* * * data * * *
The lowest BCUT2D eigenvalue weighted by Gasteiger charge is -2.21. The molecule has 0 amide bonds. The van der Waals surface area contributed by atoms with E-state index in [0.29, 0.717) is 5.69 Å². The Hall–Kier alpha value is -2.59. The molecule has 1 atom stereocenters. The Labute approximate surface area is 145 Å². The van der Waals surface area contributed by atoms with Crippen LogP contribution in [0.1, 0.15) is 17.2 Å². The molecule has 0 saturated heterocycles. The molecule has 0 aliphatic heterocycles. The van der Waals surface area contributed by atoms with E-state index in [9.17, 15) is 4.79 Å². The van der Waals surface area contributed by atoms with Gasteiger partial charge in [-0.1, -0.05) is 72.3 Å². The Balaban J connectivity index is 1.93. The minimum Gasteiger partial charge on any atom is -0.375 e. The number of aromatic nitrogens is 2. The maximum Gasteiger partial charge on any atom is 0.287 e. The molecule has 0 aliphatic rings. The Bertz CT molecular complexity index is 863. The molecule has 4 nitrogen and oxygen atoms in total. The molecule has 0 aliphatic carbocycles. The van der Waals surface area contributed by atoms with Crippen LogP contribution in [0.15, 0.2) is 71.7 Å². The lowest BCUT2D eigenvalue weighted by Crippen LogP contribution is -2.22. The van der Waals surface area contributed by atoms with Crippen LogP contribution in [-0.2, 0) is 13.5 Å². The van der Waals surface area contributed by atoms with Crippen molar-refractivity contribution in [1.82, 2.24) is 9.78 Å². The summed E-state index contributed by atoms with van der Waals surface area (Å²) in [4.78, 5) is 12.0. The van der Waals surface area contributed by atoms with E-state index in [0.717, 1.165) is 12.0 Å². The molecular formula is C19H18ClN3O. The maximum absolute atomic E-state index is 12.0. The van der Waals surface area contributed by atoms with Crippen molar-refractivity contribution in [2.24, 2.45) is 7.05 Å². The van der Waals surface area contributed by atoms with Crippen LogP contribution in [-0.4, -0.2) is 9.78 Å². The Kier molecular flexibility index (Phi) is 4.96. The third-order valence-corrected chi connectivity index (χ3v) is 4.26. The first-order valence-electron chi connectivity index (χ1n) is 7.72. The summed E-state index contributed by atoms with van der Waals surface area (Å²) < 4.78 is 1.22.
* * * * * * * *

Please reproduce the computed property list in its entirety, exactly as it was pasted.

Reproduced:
The lowest BCUT2D eigenvalue weighted by Gasteiger charge is -2.21. The molecule has 0 amide bonds. The van der Waals surface area contributed by atoms with E-state index in [0.29, 0.717) is 5.69 Å². The Hall–Kier alpha value is -2.59. The molecule has 1 atom stereocenters. The Labute approximate surface area is 145 Å². The van der Waals surface area contributed by atoms with Crippen LogP contribution in [0.1, 0.15) is 17.2 Å². The molecule has 0 saturated heterocycles. The molecule has 0 aliphatic heterocycles. The van der Waals surface area contributed by atoms with E-state index in [9.17, 15) is 4.79 Å². The van der Waals surface area contributed by atoms with Gasteiger partial charge in [-0.1, -0.05) is 72.3 Å². The Balaban J connectivity index is 1.93. The minimum Gasteiger partial charge on any atom is -0.375 e. The number of aromatic nitrogens is 2. The maximum Gasteiger partial charge on any atom is 0.287 e. The molecule has 0 aliphatic rings. The Bertz CT molecular complexity index is 863. The molecule has 4 nitrogen and oxygen atoms in total. The molecule has 0 aliphatic carbocycles. The van der Waals surface area contributed by atoms with Crippen LogP contribution in [0.15, 0.2) is 71.7 Å². The lowest BCUT2D eigenvalue weighted by Crippen LogP contribution is -2.22. The van der Waals surface area contributed by atoms with Crippen LogP contribution in [-0.2, 0) is 13.5 Å². The van der Waals surface area contributed by atoms with Crippen molar-refractivity contribution in [1.82, 2.24) is 9.78 Å². The summed E-state index contributed by atoms with van der Waals surface area (Å²) in [4.78, 5) is 12.0. The van der Waals surface area contributed by atoms with E-state index in [0.717, 1.165) is 12.0 Å². The molecular formula is C19H18ClN3O. The maximum absolute atomic E-state index is 12.0. The van der Waals surface area contributed by atoms with Crippen molar-refractivity contribution in [2.24, 2.45) is 7.05 Å². The van der Waals surface area contributed by atoms with Crippen LogP contribution in [-0.4, -0.2) is 9.78 Å². The Kier molecular flexibility index (Phi) is 4.96. The third-order valence-corrected chi connectivity index (χ3v) is 4.26. The first-order valence-electron chi connectivity index (χ1n) is 7.72. The summed E-state index contributed by atoms with van der Waals surface area (Å²) < 4.78 is 1.22.